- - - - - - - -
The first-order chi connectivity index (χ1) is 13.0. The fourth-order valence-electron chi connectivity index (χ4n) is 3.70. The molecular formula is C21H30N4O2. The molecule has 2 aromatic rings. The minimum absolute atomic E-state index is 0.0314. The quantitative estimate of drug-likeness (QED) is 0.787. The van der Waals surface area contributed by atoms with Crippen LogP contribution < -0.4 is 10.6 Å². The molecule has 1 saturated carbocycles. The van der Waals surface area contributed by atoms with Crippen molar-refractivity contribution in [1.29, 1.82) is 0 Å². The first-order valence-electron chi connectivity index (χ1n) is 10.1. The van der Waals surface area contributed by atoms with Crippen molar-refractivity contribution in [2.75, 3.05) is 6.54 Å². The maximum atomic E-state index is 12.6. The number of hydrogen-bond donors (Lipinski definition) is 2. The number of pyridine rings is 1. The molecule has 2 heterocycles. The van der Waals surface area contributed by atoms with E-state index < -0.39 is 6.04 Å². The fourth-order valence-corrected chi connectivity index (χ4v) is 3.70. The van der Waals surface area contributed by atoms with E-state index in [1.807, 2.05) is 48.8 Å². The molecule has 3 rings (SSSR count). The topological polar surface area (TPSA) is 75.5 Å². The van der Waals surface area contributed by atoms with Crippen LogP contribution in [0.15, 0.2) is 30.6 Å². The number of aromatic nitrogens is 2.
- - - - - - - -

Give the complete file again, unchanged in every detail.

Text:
The first-order chi connectivity index (χ1) is 13.0. The fourth-order valence-electron chi connectivity index (χ4n) is 3.70. The molecular formula is C21H30N4O2. The molecule has 2 aromatic rings. The minimum absolute atomic E-state index is 0.0314. The quantitative estimate of drug-likeness (QED) is 0.787. The van der Waals surface area contributed by atoms with Crippen LogP contribution < -0.4 is 10.6 Å². The molecule has 1 saturated carbocycles. The van der Waals surface area contributed by atoms with Crippen molar-refractivity contribution in [1.29, 1.82) is 0 Å². The first-order valence-electron chi connectivity index (χ1n) is 10.1. The van der Waals surface area contributed by atoms with Crippen molar-refractivity contribution in [2.75, 3.05) is 6.54 Å². The maximum atomic E-state index is 12.6. The number of hydrogen-bond donors (Lipinski definition) is 2. The number of pyridine rings is 1. The molecule has 2 heterocycles. The van der Waals surface area contributed by atoms with E-state index < -0.39 is 6.04 Å². The fourth-order valence-corrected chi connectivity index (χ4v) is 3.70. The van der Waals surface area contributed by atoms with E-state index in [1.807, 2.05) is 48.8 Å². The molecule has 3 rings (SSSR count). The topological polar surface area (TPSA) is 75.5 Å². The van der Waals surface area contributed by atoms with Crippen LogP contribution in [0.15, 0.2) is 30.6 Å². The number of aromatic nitrogens is 2.